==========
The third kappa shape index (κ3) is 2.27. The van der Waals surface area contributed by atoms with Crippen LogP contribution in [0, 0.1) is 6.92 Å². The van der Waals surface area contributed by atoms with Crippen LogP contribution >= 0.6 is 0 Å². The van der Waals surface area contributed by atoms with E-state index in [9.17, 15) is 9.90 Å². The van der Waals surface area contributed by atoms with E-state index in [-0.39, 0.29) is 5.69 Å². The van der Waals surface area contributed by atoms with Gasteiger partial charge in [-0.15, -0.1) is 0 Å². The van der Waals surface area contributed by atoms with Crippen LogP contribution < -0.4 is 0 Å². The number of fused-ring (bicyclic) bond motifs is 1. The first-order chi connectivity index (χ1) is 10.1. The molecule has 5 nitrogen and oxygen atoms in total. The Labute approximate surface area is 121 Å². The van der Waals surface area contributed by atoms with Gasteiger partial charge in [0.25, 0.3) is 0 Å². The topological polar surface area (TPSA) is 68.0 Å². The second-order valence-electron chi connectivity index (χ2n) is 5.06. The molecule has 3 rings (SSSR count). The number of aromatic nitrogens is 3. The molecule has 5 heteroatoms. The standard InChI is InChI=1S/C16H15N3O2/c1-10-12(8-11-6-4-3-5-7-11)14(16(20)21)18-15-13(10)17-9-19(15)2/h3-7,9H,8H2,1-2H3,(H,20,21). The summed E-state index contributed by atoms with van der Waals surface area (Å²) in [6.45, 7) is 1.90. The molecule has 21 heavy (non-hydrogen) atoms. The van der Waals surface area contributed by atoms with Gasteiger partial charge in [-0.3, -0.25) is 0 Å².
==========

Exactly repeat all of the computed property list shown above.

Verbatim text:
The third kappa shape index (κ3) is 2.27. The van der Waals surface area contributed by atoms with Crippen LogP contribution in [0, 0.1) is 6.92 Å². The van der Waals surface area contributed by atoms with Crippen LogP contribution >= 0.6 is 0 Å². The van der Waals surface area contributed by atoms with E-state index in [9.17, 15) is 9.90 Å². The van der Waals surface area contributed by atoms with E-state index in [-0.39, 0.29) is 5.69 Å². The van der Waals surface area contributed by atoms with Gasteiger partial charge in [-0.15, -0.1) is 0 Å². The van der Waals surface area contributed by atoms with Crippen LogP contribution < -0.4 is 0 Å². The number of fused-ring (bicyclic) bond motifs is 1. The first-order chi connectivity index (χ1) is 10.1. The molecule has 5 nitrogen and oxygen atoms in total. The Labute approximate surface area is 121 Å². The van der Waals surface area contributed by atoms with Gasteiger partial charge in [0.25, 0.3) is 0 Å². The topological polar surface area (TPSA) is 68.0 Å². The second-order valence-electron chi connectivity index (χ2n) is 5.06. The molecule has 3 rings (SSSR count). The number of aromatic nitrogens is 3. The molecule has 5 heteroatoms. The standard InChI is InChI=1S/C16H15N3O2/c1-10-12(8-11-6-4-3-5-7-11)14(16(20)21)18-15-13(10)17-9-19(15)2/h3-7,9H,8H2,1-2H3,(H,20,21). The summed E-state index contributed by atoms with van der Waals surface area (Å²) in [6.45, 7) is 1.90. The molecule has 21 heavy (non-hydrogen) atoms. The van der Waals surface area contributed by atoms with Gasteiger partial charge in [-0.3, -0.25) is 0 Å².